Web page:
Photo of John Del Signore's Phish tickets, by Jen Carlson/Gothamist

Following each ticket frenzy in New York, there's chatter about creating some new system that allows fans to see bands without paying high fees or scalper prices. Dream on, people. Or not? Enter City Council Member Dan Garodnick.

The chair of the Consumer Affairs Committee announced earlier today that his committee "would hold an oversight hearing on business practices that may hinder fans from getting a fair shot at buying in-demand tickets at their original, face value. The committee will also explore fan-friendly measures to give greater flexibility to ticket buyers and bring transparency on the actual number of tickets available for sale at a given event." The first hearing is Friday morning; and if this all pans out, can we call it the Radiohead Law?

He was inspired, as many are, by Radiohead. The band played two shows at Roseland Ballroom this summer, each selling out in seconds. Fans reported that tickets showed up on secondary-sale website Tickets Now (operated by Ticketmaster’s parent company) minutes before the public sale began, and at a higher rate. In the past, everyone from Katy Perry to Taylor Swift to James Murphy to venues like Bowery Presents have been accused of holding tickets back for the purpose of selling them above face value via secondary markets.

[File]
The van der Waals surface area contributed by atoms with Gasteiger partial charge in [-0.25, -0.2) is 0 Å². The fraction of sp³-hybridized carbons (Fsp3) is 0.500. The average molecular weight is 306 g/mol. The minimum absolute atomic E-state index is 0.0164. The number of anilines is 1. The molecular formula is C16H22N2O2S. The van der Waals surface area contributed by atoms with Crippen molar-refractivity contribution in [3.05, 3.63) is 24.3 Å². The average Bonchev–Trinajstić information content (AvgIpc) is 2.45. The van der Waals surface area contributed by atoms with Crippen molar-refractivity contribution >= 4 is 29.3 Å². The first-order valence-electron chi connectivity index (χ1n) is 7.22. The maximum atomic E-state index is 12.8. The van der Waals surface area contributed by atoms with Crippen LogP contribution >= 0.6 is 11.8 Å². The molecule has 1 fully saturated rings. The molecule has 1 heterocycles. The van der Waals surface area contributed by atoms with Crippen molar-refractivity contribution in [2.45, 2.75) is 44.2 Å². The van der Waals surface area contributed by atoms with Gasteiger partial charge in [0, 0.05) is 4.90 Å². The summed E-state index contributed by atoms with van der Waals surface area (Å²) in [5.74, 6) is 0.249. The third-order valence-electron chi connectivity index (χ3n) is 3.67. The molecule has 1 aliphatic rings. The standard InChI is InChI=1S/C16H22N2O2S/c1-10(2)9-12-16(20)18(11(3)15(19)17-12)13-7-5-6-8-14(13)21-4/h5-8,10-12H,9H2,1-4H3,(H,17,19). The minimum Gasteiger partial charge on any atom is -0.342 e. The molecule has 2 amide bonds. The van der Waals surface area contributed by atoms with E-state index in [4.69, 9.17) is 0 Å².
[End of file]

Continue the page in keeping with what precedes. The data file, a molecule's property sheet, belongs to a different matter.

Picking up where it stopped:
Garodnick says, “Fans deserve to buy tickets in a marketplace that is fair and transparent. It’s no secret that events sell out in a matter of minutes and that not everyone will get the ticket they want—we all know that. But there may be ways to level the playing field, let fans know what they’re up against, and restore some of the rights of transfer that ticket buyers always had." Good luck, and godspeed Garodnick... you're going up against a very sneaky music industry.